Following a quip about the “promiscuous” use of capital letters by the Founders, Jacobs admits that the subsequent rules for setting up Congress are “technical and lawyerly … like the instructions to a complicated board game — like ‘Settlers of Catan,’ but the players are the branches of government.” While the typical citizen probably doesn’t have strong feelings on the instructions that “the Votes of both Houses shall be determined by yeas and Nays” and “No Person shall be a Senator who shall not have attained to the Age of thirty Years, and been nine Years a Citizen of the United States,” the Constitution does remain a national Rorschach test, with everyone, including, admittedly, Jacobs himself, seeing what values they want in it. 

“Does the Constitution support laissez-faire gun rights, or does it support strict gun regulation? Does it prohibit school prayer or not? Depends on whom you ask. And it’s not just the issues we’re divided on — it’s the Constitution itself. Is the Constitution a document of liberation, as I was taught in high school? Or is it, as some critics argue, a document of oppression? Should we venerate this brilliant road map that has arguably guided American prosperity and expanded freedom for 230-plus years? Or should we be skeptical of this set of rules written by wealthy racists who thought tobacco-smoke enemas were cutting-edge medicine?”

On his quest to gain a better understanding of the Constitution’s intent and impact, Jacobs commits to “walk the walk and talk the talk and eat the mutton and read the Cicero,” just as they did in Franklin, Adams, and Jefferson’s day. He drafts the book with a goose quill, votes in a local election by voice, and hands out then-traditional eighteenth-century “election cakes” near a voting booth — an offer met by one curious onlooker with that most modern of queries, “Is it gluten-free?”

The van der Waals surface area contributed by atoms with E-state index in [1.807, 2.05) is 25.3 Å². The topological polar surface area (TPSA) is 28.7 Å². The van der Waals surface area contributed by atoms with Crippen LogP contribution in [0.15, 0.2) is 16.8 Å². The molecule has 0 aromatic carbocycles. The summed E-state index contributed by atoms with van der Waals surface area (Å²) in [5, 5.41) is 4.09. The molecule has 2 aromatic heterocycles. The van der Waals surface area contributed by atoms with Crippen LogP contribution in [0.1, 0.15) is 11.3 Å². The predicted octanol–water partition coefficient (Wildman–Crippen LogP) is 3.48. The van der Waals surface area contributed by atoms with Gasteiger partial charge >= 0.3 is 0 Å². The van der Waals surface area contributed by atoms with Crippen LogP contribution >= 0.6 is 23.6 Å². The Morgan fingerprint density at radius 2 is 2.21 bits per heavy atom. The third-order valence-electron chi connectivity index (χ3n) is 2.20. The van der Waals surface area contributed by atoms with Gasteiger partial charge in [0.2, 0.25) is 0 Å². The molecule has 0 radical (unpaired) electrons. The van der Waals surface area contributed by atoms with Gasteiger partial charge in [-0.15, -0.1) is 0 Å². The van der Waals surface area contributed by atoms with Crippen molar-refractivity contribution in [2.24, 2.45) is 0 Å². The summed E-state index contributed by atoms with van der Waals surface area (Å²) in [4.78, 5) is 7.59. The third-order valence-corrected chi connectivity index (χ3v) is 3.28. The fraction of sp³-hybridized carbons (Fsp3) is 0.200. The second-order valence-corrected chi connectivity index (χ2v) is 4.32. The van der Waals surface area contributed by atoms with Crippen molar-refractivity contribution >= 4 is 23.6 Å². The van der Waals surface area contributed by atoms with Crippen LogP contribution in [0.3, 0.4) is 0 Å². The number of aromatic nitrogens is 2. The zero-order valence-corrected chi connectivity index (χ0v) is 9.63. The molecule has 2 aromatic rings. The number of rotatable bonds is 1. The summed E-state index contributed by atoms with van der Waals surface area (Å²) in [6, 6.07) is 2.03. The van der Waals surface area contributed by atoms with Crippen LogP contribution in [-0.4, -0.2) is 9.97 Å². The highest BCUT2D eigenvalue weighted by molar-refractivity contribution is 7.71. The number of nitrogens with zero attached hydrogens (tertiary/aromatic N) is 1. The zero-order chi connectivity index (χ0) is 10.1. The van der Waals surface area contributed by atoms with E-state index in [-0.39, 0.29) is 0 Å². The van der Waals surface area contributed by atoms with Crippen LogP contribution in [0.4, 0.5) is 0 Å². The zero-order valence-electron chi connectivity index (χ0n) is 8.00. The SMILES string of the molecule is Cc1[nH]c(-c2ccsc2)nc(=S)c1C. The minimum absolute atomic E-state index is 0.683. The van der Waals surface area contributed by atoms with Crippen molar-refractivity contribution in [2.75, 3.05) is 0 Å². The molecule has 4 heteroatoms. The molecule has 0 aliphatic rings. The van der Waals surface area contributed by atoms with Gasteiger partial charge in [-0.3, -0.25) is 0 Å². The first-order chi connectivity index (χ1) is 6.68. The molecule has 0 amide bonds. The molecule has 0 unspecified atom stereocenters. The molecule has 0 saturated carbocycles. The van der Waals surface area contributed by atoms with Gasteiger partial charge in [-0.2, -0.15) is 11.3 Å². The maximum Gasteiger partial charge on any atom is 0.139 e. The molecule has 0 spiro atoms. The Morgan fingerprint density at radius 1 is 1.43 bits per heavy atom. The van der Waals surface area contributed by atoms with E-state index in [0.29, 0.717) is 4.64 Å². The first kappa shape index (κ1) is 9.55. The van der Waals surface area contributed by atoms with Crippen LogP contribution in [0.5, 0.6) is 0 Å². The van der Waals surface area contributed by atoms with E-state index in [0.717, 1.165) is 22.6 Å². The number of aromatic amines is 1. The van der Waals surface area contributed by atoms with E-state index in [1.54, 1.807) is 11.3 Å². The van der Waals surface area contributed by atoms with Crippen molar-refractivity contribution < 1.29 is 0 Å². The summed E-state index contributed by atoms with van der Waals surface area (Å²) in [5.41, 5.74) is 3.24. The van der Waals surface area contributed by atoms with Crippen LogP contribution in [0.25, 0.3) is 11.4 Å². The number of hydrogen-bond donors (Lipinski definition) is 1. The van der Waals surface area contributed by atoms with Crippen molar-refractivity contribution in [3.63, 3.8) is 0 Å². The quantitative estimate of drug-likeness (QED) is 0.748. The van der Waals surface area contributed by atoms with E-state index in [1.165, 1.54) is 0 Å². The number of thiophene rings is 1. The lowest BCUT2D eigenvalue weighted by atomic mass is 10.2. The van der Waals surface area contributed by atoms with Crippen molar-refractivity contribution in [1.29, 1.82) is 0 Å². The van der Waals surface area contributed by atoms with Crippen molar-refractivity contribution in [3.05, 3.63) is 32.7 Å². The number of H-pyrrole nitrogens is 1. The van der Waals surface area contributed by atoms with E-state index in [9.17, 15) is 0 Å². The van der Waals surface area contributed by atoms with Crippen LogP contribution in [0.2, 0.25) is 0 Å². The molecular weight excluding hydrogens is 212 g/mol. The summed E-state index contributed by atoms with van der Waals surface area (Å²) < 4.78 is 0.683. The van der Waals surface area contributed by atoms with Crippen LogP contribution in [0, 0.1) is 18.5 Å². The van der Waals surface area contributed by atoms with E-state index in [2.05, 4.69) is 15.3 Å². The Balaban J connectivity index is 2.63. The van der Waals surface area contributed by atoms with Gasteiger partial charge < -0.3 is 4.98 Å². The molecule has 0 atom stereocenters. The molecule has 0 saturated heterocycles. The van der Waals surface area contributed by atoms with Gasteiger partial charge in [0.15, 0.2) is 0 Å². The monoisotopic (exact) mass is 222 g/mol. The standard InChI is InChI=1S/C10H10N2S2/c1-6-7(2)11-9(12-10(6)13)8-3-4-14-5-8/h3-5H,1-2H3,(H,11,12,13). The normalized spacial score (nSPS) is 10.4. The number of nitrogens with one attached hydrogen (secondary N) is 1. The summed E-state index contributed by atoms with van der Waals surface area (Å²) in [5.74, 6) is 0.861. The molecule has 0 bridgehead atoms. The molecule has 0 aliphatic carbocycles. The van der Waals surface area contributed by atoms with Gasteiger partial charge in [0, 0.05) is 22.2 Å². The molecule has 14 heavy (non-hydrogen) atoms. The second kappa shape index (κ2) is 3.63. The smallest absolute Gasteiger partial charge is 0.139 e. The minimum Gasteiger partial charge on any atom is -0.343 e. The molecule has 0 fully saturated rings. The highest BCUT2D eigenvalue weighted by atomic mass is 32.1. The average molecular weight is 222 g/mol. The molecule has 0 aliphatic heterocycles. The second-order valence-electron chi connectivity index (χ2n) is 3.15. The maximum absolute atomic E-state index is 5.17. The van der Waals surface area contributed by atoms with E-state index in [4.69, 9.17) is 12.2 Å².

With his bemused family begrudgingly shlepping along for the endeavor, Jacobs participates in a reenactment of the 1776 Battle of Ft. Lee. He traces the history of women’s rights and the quest to abolish slavery. Free speech and federalism are analyzed and argued over. He even voluntarily quarters (i.e. houses) a soldier in his home. Hilariously, Jacobs and his son attempt to pay for a dinner with gold and silver due to the Founders’ distaste for paper money. The meal is for liberals and conservatives to debate originalism vs. living constitutionalism, naturally. 

Jacobs hardly leaves a constitutionally-relevant topic unexamined. All the while he consults with legal experts and laypeople alike for their insights and perspectives, framing the debates that still rankle our republic.

Jacobs ultimately emerges having gained an appreciation for the Constitution’s, and its authors’, emphasis on the common good, deliberate thinking and having an experimental mindset, and the early Americans’ dislike for aristocracy. And he expresses profound awe at the gift that is being able to cast a vote in an election. 

“The Year of Living Constitutionally” concludes by alluding to the story of Benjamin Franklin’s reaction to noticing the image of the sun, cut in half by the horizon, that adorned the wooden chair that Washington sat on as the Constitution was drafted. Franklin opined, at the end of the convention, that the sun, and America, was rising. Jacobs offers his own take:

“My year of immersing myself in the founding of this country has inspired me to fight as hard as I can to protect it … I’m not certain of much, but I’m sure of one thing: Whether the sun sets or rises on democracy, that’s up to us, we the people.”

Rabbi Dr. Stuart Halpern is Senior Adviser to the Provost of Yeshiva University and Deputy Director of Y.U.’s Straus Center for Torah and Western Thought. His books include “The Promise of Liberty: A Passover Haggada,” which examines the Exodus story’s impact on the United States, “Esther in America,” “Gleanings: Reflections on Ruth” and “Proclaim Liberty Throughout the Land: The Hebrew Bible in the United States.”